COVID-19 Updates

We are happy to announce NEW Phase 2 hours when we will welcome our customers back into the store. Please note the following schedule if you want to shop in-store: Sunday 12 - 6pm;  Monday - Saturday 9am - 7pm. We understand many of you may not be ready to come in and we will continue to offer  curbside pickup and local delivery 7 days a week.  We are adhering to the DC Government and CDC guidelines for all customers and staff.

We also have many of the items in stock or available within a few days that you may be ordering via auto-ship from the on-line retailers and would be happy to have you support a small, indie business. 

(202) 747-3434Woof Delivers


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Addressing the FDA report on Foods and Cardiac Disease

Addressing the FDA report on Foods and Cardiac Disease

On August 29th, The Washington Post published an article about veterinarians and the U.S. Food and Drug Administration (FDA) began investigating a potential link between grain-free diets and a heart disease called canine dilated cardiomyopathy (DCM), which had been known primarily as a genetic disorder.

We had been fielding a few questions about the FDA report issued on July 12th at The Big Bad Woof prior to the publication of this article.  We now have so many of our customers asking questions that I thought it would be good to share some of the information we have received from both University-trained animal nutritionists and veterinarians that we both learn from and trust.

Dilated cardiomyopathy (DCM) is a disease of the heart muscle that decreases the heart’s ability to generate enough pressure to pump oxygenated blood through the body. When left untreated, DCM can lead to congestive heart failure and eventually death.

Veterinary research focusing on DCM in dogs and cats has found that this disease may be genetically inherited (often associated with certain breeds) or can result from a nutritional deficiency of taurine. Taurine is an amino acid found naturally in animal tissues (primarily fish, organs, and muscle meat) and plays an important role in the health of heart muscle. Unlike for cats, taurine is not considered an essential amino acid for dogs, since dogs normally have the ability to make plenty of taurine on their own if their diets contain enough of the right precursors (the sulfur-containing amino acids methionine and cysteine).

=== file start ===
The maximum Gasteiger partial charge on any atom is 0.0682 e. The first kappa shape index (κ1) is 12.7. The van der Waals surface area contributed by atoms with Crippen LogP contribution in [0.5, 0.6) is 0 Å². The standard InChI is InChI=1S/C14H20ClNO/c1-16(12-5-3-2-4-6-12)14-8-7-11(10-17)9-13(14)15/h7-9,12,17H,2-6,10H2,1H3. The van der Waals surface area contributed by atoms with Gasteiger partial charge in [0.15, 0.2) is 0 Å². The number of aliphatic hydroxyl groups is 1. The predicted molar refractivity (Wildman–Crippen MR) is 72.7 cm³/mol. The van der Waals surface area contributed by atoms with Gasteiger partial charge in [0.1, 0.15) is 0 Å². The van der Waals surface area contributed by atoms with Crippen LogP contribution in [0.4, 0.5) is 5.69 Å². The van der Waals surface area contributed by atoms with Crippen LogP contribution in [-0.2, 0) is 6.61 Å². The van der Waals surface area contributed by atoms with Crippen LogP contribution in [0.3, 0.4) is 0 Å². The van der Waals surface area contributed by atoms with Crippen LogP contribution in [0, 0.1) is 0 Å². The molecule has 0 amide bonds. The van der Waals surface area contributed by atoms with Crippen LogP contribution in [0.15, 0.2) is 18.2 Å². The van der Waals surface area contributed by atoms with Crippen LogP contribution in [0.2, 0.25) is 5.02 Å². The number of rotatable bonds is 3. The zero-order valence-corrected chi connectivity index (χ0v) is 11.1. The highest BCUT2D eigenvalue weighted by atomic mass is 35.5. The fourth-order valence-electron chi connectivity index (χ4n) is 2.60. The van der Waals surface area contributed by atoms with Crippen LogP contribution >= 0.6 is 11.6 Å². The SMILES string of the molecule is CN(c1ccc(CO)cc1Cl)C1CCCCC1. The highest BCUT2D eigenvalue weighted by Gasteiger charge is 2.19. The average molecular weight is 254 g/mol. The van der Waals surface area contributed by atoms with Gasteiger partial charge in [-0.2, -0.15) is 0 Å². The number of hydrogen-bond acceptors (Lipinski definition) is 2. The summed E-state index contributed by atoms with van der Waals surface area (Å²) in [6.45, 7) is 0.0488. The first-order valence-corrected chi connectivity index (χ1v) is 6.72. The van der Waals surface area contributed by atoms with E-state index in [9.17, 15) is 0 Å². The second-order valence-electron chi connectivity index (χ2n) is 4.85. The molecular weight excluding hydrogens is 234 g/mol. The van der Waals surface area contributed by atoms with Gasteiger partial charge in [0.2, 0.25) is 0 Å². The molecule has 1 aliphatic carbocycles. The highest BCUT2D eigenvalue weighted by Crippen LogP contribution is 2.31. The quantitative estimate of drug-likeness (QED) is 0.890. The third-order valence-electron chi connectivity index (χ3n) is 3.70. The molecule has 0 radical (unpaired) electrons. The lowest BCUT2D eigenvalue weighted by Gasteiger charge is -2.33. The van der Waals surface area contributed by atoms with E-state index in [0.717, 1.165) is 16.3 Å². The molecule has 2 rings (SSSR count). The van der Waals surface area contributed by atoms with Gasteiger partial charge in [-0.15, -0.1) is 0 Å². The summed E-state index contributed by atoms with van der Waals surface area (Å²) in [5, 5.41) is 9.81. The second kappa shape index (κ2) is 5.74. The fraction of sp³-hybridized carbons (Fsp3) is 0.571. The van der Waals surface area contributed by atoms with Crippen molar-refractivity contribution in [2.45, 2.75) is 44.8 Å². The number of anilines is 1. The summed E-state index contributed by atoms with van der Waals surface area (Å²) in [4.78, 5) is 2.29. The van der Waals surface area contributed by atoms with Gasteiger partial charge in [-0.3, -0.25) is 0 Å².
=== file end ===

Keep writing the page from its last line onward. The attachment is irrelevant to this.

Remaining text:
Many of the foods we carry have a significant portion of their protein from taurine-rich animal sources, such as fish, organs, and muscle meat. If you consider the fact that many commercial pet foods tend to be extremely low in meat and high in plant-based protein and starches, it makes sense that plant-based foods for dogs—whether grain-based or grain-free—will be lower in taurine and its precursors (without supplementation) compared to a meat-rich diet.

Further, some of the diets we carry, whether whole-grain or grain-free, have added taurine in their profiles to ensure that there is a sufficient amount of taurine to prevent DCM in otherwise healthy and non-genetically pre-disposed breeds. 

According to two of the cardiologists quoted in a New York Times article, "With dogs genetically predisposed to DCM, the condition is irreversible. However, in these new cases, adding taurine to the dogs’ diet (and taking them off legumes) can reverse the disorder if caught early enough, Stern and Adin said."

We understand that some of you may want to change your pet's diet while this UC Davis study is ongoing, and we are here to help. We can recommend diets both with high-meat inclusions, good whole-grain alternatives that do not have legumes, and fresh whole foods.

In 2003, the UC Davis School of Veterinary Medicine published “Taurine status in normal dogs fed a commercial diet associated with taurine deficiency and dilated cardiomyopathy”. This study found that processing and “poor digestibility” of ingredients played a role in canine heart disease. Why hasn’t any veterinary nutritionist investigating the DCM cases today discussed the risk of processing and inferior ingredient link to canine heart disease? - Susan Thixton
Pet Food Safety Advocate